The End of Social Networking, or Just Facebook?

The media’s love affair with Facebook may be officially over. As Virginia Heffernan writes in the Sunday’s New York Times Magazine:

Things fall apart; the center cannot hold. Facebook, the online social grid, could not command loyalty forever. If you ask around, as I did, you’ll find quitters. One person shut down her account because she disliked how nosy it made her. Another thought the scene had turned desperate. A third feared stalkers. A fourth believed his privacy was compromised. A fifth disappeared without a word.

Yet she admits that “the exodus is not evident” in the numbers, as the site is still adding users and had nearly 88 million unique visitors in July. Things, it seems, aren’t that bad.

But the more important question, in my view, is if Facebook, Myspace, and others like it are just the cool new toy that nobody wants to play with anymore, or is there something more enduring about social networking platforms. Given the number of new tools that have taken their own slant on social networking (Good Reads, for example), the benefit that many users still see in occasional, passive networking for professional or personal reasons and perhaps most importantly, the potential for sites to start to figure out how to sustain themselves or (gasp) turn a profit by selling targeted advertising or information on networks of users to sponsors (even if that commercialization will drive some away), I’d say the end isn’t here just yet.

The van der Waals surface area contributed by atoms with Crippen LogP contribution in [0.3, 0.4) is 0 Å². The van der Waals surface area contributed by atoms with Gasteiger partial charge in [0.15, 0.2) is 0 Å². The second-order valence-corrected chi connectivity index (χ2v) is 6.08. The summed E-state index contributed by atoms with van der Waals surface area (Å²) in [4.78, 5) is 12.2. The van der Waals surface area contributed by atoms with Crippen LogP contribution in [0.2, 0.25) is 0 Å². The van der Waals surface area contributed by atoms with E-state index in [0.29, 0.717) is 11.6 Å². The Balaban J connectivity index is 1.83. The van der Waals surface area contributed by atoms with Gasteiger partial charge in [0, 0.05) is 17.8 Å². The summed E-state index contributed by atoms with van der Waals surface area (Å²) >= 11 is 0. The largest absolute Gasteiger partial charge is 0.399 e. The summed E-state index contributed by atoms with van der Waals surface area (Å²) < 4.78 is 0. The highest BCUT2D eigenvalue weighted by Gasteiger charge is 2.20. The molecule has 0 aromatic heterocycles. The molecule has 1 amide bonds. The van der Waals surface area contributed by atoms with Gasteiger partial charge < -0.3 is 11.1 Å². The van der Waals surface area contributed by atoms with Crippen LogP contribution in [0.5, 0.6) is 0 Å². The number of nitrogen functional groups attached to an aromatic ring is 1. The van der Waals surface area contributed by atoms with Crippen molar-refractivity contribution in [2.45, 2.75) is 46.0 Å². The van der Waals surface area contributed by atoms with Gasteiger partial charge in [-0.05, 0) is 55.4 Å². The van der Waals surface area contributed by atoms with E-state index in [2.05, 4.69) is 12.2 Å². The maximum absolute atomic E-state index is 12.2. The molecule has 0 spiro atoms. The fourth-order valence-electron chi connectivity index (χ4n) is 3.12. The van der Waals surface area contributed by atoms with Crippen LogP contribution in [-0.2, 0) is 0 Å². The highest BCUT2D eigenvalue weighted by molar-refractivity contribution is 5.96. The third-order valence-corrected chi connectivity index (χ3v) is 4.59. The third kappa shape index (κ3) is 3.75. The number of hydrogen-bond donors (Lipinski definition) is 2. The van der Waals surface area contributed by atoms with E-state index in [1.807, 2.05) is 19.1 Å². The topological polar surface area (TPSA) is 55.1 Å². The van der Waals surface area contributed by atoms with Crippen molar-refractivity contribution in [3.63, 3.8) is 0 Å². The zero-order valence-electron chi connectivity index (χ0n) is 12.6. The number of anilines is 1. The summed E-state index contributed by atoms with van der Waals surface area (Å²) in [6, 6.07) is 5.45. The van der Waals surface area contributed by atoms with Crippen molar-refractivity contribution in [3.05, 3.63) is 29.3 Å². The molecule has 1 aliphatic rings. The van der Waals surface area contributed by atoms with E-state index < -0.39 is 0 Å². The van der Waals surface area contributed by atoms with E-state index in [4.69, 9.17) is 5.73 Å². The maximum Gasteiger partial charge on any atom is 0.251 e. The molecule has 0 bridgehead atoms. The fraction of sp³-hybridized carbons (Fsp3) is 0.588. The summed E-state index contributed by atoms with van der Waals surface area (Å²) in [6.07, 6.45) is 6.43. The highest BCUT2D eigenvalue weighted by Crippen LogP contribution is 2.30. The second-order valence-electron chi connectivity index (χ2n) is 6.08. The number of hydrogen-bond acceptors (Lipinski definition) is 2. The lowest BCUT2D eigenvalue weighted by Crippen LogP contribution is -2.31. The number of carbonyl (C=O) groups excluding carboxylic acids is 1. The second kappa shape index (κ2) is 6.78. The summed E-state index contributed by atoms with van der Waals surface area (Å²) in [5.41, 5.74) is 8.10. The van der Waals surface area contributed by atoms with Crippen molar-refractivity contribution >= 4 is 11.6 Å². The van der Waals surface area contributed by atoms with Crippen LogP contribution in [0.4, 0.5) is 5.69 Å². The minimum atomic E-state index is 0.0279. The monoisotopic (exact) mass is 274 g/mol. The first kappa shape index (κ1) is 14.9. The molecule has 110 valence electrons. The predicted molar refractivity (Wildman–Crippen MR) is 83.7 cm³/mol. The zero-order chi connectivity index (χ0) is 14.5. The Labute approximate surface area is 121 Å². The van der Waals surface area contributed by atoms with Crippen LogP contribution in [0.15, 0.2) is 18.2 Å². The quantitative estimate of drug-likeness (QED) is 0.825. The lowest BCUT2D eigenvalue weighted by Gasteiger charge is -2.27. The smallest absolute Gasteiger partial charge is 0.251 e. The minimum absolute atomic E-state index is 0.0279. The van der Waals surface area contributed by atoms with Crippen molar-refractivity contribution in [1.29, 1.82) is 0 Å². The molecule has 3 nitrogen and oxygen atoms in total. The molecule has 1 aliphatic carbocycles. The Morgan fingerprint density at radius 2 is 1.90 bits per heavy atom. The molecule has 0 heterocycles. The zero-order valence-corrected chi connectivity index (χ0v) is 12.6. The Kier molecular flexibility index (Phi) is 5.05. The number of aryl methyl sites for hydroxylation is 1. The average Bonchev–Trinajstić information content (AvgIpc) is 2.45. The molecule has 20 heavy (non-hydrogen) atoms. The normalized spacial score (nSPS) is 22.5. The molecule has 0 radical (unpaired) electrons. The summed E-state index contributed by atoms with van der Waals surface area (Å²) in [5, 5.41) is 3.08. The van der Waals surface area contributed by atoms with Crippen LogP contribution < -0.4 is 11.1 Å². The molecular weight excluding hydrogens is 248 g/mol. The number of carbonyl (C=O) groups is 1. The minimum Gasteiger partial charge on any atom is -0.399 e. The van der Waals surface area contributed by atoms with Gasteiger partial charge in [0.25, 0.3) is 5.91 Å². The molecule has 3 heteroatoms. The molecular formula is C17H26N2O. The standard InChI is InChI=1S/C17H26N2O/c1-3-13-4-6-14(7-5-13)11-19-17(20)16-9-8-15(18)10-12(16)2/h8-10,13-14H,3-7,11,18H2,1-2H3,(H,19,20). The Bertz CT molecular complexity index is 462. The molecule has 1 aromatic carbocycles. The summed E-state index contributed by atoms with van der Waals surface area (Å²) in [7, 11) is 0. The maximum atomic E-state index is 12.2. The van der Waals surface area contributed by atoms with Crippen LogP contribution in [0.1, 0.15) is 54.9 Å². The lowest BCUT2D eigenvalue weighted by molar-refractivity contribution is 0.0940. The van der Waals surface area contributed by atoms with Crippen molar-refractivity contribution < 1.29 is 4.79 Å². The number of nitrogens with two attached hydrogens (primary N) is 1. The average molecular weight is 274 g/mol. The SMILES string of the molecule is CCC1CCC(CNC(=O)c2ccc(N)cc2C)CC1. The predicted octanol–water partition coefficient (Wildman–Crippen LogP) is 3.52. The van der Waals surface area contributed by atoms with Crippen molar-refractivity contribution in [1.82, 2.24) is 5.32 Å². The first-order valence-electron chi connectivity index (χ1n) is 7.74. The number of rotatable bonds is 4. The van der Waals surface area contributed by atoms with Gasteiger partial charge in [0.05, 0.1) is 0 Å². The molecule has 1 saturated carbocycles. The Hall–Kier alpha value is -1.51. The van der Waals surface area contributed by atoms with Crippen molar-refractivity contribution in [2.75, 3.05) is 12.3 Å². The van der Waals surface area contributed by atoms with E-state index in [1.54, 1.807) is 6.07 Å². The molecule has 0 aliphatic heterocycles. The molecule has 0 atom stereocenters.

We also shouldn’t forget that not all societies are equal when it comes to social networking. Italians are crazy about Facebook if my former colleague Corinna is any indication, and as we’ve written here recently, Russians are the top social networkers in the world, starting with vkontakte, initially a carbon copy of Facebook. And even before it was translated into Arabic, Facebook had over 9 million users in Egypt. Even if the US market starts to dry up, Facebook and sites like it have a number of overseas markets to grow into; that is if homegrown versions don’t get there first. In short, I don’t think we’ve heard anything like the death knell of social networking, or even Facebook. If only we could ponder the same thing about email.

Be Sociable, Share!

One Response to “The End of Social Networking, or Just Facebook?”

  1. ambara Says:

    Facebook and myspace are growing fast.. somone or vendor must get just find the cool new toy,..
    remember that friendster is growing fast and become the best social network, and then facebook famous with cool function inside the site. tahn facebook growing fast When Obama using facebook to campaign.
    we will see next social network site come with best offer